Canada’s red hot housing market exceeds expectations, with sales up 70 percent in March compared to a year earlier and average prices up more than 30 percent.
The Canadian Real Estate Association said on Thursday that more than 70,000 homes had been sold, shattering the previous month’s record by 22,000 transactions. This figure was 76 percent higher than the same month a year ago, which was slower because it was the first month of COVID-19-related restrictions.
Those restrictions caused a temporary chill in the market, but things started to warm up in May 2020 and then did not cool down.
On the price side, the average selling price of a home sold in CREA’s MLS system is 16,716,828. This is an increase of 31.6 percent in one year, and is the largest annual fast track record.
While sellers and owners are undoubtedly with record prices, the tense pace among economists and policymakers is worrying, with first-time buyers worried that they will be locked out of the market. Buy if interest rates rise.
Last week, Canada’s best bank regulator It is proposed to raise the level of stress testing on mortgages To ensure that borrowers can afford higher rates. That move would reduce buyers’ purchasing power by about five percent.
CREA President Cliff Stevenson said the biggest factor in raising prices was the imbalance between supply and demand, adding that the market was showing signs of finding a balance.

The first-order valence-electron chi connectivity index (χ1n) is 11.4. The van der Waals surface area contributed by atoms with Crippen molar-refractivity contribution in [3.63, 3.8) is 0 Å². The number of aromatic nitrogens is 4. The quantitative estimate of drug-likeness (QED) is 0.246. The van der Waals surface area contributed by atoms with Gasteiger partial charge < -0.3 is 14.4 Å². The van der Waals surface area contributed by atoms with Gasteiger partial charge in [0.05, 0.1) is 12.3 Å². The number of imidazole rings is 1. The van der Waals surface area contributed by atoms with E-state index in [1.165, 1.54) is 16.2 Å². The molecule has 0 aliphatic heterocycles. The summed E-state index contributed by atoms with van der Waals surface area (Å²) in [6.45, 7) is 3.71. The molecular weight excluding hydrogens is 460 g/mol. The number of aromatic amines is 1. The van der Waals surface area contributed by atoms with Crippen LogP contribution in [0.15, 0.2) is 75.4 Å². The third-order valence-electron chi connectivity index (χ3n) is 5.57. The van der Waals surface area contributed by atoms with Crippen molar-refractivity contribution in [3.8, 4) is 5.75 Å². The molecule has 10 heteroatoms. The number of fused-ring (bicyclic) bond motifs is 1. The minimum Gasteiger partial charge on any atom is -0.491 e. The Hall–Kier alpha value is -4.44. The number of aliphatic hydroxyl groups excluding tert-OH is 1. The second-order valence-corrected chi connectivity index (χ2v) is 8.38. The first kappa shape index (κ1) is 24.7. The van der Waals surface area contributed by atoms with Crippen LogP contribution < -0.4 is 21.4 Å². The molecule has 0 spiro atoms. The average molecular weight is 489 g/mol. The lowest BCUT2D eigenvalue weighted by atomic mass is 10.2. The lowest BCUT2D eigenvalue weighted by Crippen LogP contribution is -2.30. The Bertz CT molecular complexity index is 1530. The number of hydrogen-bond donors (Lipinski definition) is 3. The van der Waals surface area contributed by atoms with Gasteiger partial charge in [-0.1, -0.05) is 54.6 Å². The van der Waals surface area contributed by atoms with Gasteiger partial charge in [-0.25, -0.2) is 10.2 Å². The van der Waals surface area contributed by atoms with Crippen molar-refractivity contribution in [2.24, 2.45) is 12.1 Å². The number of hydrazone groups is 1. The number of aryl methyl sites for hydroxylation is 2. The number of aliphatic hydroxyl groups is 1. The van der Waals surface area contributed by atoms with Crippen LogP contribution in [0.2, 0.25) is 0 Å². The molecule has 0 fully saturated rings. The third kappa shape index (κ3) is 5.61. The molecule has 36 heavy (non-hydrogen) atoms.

“Deficits we have across much of Canada are putting a lot of pressure on that demand. So the big rejuvenation in the new supply to start the spring market is the relief valve that we need most to get that demand high on the sales side and the price side,” he said.
“It’s said it will take more than a month for new listings, but in these highly unbalanced housing market conditions it looks like we are finally getting around the corner.”
Mortgage rate fall
When supply and demand fluctuations play a role, there is a rapid decline in mortgage rates, which makes it easier to borrow more and more. Outbreaks appear to be exacerbated during epidemics, and as they begin to creep in, they are still a long way off from becoming a contributing factor in any recession.
According to Rishi Sondhi, an economist with DT Bank, it should be interesting to look at the numbers for April and May because measures to raise the stress test will not take effect until June, which means that people are rushing to borrow and buy before new regulations come into force, which could have the unintended consequences of further warming the market. Period.
“It simply came to our notice then [and] Because the markets have historically been tight, long-term gains are on the cards, “he said.” This lung price background is likely to get a response from policymakers in the coming months. “